Governor Phil Scott recently announced 239 Vermont schools have been awarded school safety grants totaling $4 million, which will fund infrastructure upgrades designed to improve school safety.
This funding is possible through a $5 million funding package proposed by Scott and passed by the Legislature this spring.
An initial $4 million in grants will fund 560 separate projects in 239 schools to help tighten security and notification infrastructure. Purchases will include interior and exterior door locks, indoor and outdoor public address systems and other infrastructure upgrades to improve safety. Schools were eligible for up to $25,000 and will be responsible for a 25 percent grant match. The average award is around $16,000. The funds will be distributed by the beginning of the 2018-2019 school year.
In addition to this grant funding, another $1 million will be available this fall to support schools in developing emergency plans, training and safety exercises.
“Getting these projects started quickly will help students, staff and administrators focus on learning,” said Scott. “Looking ahead, we will continue to do all we can to enhance the safety of our schools for our children, parents, faculty and the community, including leveraging $1 million from the Homeland Security Grant Program to support planning and training, and working with the Legislature to fund additional infrastructure improvements and preparedness across the entire education system.”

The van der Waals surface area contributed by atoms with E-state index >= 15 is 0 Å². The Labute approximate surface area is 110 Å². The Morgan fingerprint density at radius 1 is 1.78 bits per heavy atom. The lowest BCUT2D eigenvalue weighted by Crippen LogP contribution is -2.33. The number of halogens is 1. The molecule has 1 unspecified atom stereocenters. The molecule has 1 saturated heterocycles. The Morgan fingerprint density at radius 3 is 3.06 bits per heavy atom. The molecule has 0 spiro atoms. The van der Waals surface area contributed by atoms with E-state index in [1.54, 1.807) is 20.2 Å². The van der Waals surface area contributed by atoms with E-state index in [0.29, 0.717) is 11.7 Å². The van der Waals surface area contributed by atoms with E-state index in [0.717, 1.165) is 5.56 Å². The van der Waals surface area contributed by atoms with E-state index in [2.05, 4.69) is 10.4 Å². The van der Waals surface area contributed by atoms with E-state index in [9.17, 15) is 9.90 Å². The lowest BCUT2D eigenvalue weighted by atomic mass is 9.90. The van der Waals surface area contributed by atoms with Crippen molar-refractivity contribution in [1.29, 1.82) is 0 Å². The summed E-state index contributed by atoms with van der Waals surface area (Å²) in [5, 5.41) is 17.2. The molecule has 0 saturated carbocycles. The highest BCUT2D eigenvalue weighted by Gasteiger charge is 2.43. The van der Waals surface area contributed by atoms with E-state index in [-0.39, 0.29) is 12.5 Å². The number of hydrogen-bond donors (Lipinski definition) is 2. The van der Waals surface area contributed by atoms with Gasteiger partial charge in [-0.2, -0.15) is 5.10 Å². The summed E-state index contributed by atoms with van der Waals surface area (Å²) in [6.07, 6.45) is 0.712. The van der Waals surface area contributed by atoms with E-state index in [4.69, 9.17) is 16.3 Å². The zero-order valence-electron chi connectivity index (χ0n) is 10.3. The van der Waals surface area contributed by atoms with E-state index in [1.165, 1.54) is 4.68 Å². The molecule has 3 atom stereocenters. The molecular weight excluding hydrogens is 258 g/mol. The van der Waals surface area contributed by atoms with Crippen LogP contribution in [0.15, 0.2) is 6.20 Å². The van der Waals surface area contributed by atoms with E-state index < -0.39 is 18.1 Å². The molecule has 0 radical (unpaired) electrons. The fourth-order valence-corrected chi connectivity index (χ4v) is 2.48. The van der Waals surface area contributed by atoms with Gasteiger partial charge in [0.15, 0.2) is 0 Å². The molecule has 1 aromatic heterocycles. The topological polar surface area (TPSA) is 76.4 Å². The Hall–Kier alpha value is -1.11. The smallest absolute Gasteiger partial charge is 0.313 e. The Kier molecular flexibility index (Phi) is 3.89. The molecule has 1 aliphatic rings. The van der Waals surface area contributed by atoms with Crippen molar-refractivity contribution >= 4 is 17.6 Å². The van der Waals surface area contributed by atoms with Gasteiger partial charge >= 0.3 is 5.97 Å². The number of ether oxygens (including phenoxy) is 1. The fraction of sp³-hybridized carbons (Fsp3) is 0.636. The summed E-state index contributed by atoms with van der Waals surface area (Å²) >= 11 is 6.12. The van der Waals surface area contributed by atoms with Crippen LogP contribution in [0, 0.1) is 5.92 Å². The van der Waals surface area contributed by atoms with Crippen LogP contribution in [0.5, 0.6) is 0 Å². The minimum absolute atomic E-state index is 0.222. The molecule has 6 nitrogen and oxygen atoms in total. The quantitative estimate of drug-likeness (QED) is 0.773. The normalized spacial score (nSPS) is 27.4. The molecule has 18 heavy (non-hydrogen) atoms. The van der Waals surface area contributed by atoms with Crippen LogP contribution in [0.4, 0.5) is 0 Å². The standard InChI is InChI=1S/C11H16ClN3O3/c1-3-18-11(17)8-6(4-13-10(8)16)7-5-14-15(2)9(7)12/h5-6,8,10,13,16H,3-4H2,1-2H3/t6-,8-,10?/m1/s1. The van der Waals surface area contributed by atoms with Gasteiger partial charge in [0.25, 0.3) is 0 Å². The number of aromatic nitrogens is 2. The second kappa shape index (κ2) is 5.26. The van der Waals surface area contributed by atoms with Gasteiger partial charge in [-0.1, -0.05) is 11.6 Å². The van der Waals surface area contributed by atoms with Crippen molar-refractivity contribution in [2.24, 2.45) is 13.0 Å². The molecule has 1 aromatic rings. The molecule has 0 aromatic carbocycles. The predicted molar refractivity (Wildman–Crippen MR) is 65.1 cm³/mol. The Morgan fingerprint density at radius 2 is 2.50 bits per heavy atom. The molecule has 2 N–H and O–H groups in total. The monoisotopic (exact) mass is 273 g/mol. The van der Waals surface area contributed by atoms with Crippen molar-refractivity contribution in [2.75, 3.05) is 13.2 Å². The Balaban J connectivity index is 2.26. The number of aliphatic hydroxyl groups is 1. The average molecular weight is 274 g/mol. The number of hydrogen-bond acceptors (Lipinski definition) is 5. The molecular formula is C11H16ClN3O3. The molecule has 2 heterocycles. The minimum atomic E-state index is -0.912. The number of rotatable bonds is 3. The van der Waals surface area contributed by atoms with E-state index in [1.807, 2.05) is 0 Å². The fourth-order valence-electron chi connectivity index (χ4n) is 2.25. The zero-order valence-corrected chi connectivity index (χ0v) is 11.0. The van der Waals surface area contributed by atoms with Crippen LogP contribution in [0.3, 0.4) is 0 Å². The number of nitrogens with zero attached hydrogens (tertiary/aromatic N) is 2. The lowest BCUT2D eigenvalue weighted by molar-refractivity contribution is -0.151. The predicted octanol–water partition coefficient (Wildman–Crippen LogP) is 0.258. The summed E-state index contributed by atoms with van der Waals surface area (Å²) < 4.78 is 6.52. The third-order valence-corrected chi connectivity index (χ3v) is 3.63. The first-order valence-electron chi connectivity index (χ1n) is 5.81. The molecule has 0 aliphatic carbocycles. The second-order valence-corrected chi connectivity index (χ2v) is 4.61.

“These grants are an important step in our effort to increase the safety of the children and employees in our schools,” said Sen. Peg Flory (R-Rutland), who chaired the Senate Institutions Committee, said.
A statewide safety assessment, directed by Scott and conducted on schools throughout Vermont earlier this year, helped schools and state officials identify needs and priority projects for the available funding.
“Following a statewide safety assessment of schools in March and funding approval by the Legislature, a 12-member committee of school administrators, emergency responders and representatives from the state prioritized a list of measures schools could take to make facilities more secure and better notify staff of an emergency,” Scott said. “This working group used the list as the basis for scoring applications and for making award recommendations to the Department of Public Safety.”
Department of Public Safety Commissioner Thomas D. Anderson praised the work of the 12-member committee. “We asked this committee to do a tremendous amount of work in a very short period of time,” Anderson said. “Without their dedication and hard work, we would not have been able to get these funds awarded in time for the upcoming school year.”
In July, as part of the governor’s overall strategy to improve school safety, Vermont Emergency Management and the Vermont School Safety Center hosted a series of crisis communications trainings to improve school safety. More than 100 superintendents, principals and school staff from around the state took part. Additional training courses will be held during the school year.
“The response from our schools to this safety initiative has been remarkable,” said Deputy Secretary of Education Heather Bouchey. “We look forward to continuing our work with Vermont’s schools, the Department of Public Safety and the Vermont School Safety Center to make our schools as safe as possible.”